Bill Pollack

Recent Articles

Parks Officials by 6-0 Vote Back Garden Club’s Plan for ‘Parterre Garden’ at Waveny

Parks officials on Wednesday night voted unanimously in support of a longstanding nonprofit organization’s plan to redesign, re-plant and otherwise improve a prominent garden at Waveny. The New Canaan Garden Club’s plan for the “parterre garden”—located east of the balcony of Waveny House (down that first set of stairs, en route to the sledding hill)—is “timeless and classic” and “engages both visually and physically,” according to Tori Frazer, a member of the organization’s Waveny Walled Garden Committee. “This has always been a formal garden,” Frazer told members of the Parks & Recreation Commission at their regular meeting, held at Lapham Community Center. “We intend for it to stay a formal garden. All the plantings and the plans are classic and will stand the test of time.”

The commission voted 6-0 in support of the plan. Continue Reading →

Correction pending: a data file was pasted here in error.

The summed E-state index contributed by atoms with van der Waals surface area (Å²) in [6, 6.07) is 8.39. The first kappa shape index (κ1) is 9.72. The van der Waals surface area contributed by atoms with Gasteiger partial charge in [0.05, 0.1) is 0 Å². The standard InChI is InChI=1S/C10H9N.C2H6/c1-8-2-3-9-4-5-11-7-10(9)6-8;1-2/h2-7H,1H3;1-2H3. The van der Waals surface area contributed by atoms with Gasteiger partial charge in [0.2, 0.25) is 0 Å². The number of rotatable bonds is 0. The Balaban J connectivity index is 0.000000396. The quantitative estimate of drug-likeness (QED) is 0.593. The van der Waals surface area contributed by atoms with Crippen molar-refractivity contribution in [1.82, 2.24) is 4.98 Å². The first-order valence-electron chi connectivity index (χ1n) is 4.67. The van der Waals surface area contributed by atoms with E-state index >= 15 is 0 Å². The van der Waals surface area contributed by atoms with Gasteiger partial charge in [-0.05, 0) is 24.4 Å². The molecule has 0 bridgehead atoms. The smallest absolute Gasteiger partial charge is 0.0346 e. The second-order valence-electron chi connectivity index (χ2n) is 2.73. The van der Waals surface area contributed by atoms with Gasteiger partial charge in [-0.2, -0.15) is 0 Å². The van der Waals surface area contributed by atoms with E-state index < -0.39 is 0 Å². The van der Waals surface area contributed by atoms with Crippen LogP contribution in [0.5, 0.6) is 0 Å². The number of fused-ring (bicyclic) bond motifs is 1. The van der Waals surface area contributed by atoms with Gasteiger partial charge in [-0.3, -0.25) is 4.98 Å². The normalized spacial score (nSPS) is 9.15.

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Officials Weigh New Parking, Traffic Proposal for Mead Park

Town officials are weighing a proposed parking and traffic plan for Mead Park that would preserve its one-way entrance and exit while making other major changes to how and where motorists can go and pull in. Under a proposal from local landscape architecture firm Keith E. Simpson Associates, traffic in the first long area that motorists enter from Park Street would become two-way, while the often-disregarded traffic island in the center of the park would be re-shaped so that it’s more intuitive to motorists, and new curbing would come to a second traffic island near the Apple Cart at Mead Park Lodge so that nobody parks directly on top of it. During a Nov. 8 presentation to the Parks & Recreation Commission, the firm’s Bill Pollack said it was possible to have 90-degree parking for the long stretch along the pond, though some officials said they’d prefer to have more comfortable angled parking there, even if it means losing some spaces. Commissioner Francesca Segalas said she would prefer angled parking because it’s far easier to open a front door “because the front of the next car is not even next to you.”

The proposal also calls for new parallel parking spaces beyond the right-field wall of the large baseball field, new directional arrows on the pavement and crosshatched areas between newly designated handicapped spaces and fire lanes. Continue Reading →

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